Configuring Utility Network Editor for your customer services team

Data Management
7th July 2021

As we come to the third and final part of this blog series, I want to consider how a Utility Network Editor application could be configured for a Customer Services team. The needs of this team differ from the QA team (part one) and Engineer team (part two) and they need a tool that requires minimal training to operate.

Critically, these users do not need to edit the network, so I’ve turned off editing for all layers to prevent any accidental edits. I’ve also removed any unnecessary tools from the tool panel, so the app is clean and purposed only for the task at hand. The team can still view and interact with the network as other users would expect.

Configuring Utility Network Editor for a Customer Services Team

The key tool I need to configure for the Customer Services team is a trace that will allow them to perform the same isolation trace analysis that was configured for the Engineer team. This time, however, the features that are returned from this trace type must be the impacted service connections rather than the operable assets. In Utility Network Editor, I can easily specify the service connections for Commercial, Residential, and other customer types as the only features I want to be returned from the trace.

Configuring an isolation trace for a Customer Services Team

Utility Network Editor has now been configured for all my teams in my utility. The Customer Services team has a tool that does not require specialist GIS knowledge to operate and therefore can be implemented quickly into their workflows for proactively contacting customers of planned or unplanned outages on the network.

Final considerations for configuring Utility Network Editor

As with any web application that you configure with ArcGIS, individuals and teams will be most successful when the application has been tailored towards their specific needs and doesn’t include unnecessary tools that could confuse a new user or create the opportunity for mistakes. Coming up with a plan for each individual team will allow you to configure Utility Network Editor in the right way. It’s always a good idea to make sure you know the answer to the following questions before starting your configuration:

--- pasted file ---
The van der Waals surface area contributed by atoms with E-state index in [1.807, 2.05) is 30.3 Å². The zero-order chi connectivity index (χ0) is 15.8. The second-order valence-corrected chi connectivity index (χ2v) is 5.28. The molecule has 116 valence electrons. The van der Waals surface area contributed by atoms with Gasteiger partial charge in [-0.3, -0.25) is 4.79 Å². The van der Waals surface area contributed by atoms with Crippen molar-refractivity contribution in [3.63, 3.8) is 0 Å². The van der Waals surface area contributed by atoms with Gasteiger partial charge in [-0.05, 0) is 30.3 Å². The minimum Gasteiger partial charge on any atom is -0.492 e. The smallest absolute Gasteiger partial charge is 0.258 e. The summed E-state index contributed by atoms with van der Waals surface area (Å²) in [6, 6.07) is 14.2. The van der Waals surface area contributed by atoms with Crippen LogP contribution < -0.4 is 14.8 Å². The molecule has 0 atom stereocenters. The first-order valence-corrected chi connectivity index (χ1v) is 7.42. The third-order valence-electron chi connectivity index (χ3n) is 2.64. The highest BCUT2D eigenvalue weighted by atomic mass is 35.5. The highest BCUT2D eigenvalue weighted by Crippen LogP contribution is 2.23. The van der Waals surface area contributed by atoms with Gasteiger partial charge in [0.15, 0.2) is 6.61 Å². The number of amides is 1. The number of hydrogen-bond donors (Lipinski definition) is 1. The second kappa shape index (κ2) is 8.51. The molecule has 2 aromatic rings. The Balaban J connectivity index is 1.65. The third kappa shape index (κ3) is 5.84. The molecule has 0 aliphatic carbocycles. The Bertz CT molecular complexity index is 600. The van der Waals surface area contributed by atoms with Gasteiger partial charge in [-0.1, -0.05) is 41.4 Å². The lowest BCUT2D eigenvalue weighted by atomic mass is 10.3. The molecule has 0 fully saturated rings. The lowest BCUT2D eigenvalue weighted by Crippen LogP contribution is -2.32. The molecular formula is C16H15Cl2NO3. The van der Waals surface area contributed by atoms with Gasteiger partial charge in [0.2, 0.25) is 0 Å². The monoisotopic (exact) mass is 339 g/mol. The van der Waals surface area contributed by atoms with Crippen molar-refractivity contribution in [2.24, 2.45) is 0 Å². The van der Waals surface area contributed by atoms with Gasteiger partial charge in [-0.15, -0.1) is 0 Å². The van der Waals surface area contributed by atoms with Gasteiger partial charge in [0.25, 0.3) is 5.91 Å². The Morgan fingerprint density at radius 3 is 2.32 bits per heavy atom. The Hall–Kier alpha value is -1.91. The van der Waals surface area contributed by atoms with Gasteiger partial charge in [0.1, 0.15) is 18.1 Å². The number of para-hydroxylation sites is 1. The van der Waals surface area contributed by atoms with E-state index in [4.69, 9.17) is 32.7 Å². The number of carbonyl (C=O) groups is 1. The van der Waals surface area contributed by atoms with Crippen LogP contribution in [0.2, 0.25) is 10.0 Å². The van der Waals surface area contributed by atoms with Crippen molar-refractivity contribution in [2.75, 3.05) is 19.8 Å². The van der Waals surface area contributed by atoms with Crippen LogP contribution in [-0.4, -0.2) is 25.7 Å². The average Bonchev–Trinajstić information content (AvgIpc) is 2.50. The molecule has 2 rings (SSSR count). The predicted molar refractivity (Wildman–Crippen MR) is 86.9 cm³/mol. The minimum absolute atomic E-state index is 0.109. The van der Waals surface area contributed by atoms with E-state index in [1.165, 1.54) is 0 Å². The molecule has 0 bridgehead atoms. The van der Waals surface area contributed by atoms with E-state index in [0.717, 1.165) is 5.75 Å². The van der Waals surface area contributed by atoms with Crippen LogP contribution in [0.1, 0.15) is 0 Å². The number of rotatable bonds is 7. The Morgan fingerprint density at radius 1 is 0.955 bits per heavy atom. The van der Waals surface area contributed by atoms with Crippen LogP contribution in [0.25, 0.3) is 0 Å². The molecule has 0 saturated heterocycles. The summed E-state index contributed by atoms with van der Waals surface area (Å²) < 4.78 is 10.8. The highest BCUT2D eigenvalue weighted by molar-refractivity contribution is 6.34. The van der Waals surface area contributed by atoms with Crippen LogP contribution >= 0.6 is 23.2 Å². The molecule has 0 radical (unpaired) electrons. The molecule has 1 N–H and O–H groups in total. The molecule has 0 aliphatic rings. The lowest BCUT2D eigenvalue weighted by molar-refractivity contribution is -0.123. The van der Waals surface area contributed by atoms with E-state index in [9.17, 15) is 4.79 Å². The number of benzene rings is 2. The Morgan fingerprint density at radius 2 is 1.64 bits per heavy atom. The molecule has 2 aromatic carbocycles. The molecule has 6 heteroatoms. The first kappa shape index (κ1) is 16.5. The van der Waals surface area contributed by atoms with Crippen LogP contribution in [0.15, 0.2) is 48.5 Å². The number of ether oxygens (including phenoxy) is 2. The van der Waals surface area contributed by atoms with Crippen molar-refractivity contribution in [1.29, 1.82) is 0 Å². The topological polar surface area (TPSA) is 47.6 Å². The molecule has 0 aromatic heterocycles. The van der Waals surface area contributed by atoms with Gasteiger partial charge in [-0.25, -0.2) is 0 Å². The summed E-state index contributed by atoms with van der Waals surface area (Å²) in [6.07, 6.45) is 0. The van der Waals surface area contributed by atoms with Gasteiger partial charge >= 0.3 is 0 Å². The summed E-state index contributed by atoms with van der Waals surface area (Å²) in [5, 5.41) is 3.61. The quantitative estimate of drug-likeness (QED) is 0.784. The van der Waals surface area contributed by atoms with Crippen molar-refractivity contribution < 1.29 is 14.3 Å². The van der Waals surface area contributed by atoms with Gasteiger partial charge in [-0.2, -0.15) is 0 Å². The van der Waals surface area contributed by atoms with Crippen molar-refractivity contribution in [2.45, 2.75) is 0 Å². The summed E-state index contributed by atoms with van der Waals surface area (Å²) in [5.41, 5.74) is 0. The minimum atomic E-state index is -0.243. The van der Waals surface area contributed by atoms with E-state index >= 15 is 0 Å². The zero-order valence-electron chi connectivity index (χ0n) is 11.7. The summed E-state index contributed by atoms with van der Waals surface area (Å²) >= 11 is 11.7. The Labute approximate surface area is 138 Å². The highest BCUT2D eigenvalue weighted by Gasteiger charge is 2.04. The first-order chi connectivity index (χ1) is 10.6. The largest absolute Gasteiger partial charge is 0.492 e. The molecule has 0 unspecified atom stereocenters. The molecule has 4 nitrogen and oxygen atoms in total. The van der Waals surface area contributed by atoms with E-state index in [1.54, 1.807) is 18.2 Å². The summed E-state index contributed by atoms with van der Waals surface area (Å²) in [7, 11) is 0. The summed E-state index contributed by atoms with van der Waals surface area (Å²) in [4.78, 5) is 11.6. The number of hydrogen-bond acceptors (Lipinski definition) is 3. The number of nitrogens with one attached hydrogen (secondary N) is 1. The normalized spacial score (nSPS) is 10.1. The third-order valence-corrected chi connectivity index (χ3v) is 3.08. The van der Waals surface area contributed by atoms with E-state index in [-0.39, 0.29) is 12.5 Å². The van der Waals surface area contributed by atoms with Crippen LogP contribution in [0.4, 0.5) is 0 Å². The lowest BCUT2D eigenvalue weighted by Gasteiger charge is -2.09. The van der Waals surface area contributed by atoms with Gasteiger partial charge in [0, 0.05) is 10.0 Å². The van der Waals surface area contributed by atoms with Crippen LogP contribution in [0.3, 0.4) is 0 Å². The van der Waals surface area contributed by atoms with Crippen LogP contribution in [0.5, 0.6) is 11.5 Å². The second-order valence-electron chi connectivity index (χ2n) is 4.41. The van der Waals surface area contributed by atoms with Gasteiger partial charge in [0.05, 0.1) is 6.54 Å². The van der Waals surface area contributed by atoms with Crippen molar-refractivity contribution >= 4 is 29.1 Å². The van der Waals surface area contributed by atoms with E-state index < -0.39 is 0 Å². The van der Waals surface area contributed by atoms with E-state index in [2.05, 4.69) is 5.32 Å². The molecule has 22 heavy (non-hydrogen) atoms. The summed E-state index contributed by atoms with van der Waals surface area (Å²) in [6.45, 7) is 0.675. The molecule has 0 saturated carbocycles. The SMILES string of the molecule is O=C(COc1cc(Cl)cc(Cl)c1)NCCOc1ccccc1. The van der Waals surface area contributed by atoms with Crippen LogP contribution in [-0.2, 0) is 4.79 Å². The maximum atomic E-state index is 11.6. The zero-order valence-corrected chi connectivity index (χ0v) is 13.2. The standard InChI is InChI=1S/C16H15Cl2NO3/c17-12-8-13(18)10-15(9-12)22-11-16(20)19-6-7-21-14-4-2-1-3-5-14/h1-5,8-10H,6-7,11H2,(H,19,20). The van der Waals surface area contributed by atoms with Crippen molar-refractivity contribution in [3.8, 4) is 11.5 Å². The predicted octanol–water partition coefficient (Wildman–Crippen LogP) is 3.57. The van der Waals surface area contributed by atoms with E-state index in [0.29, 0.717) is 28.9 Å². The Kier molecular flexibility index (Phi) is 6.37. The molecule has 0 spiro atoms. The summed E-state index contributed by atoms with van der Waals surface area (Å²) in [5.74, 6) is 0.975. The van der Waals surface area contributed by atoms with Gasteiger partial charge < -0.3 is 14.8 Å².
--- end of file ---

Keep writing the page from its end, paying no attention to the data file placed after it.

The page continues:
• Do your users need to edit the network, only parts of it, or not at all?
  • What is your preferred versioning methodology for users editing the network?
  • Does your team require tracing and if so, what insight do they need from the trace analysis?
  • What Basemaps and other reference layers are required in the map to guide users?
  • Can the app be shared with the whole organisation, or does it need to be shared securely to a team through a group?

For more advice on getting the most out of Utility Network Editor, be sure to check out the documentation, blogs and webinar content on our website.

Don’t forget to register for this year’s Esri User Conference, where you’ll have the chance to see a special customer presentation of Utility Network Editor in action

Data Management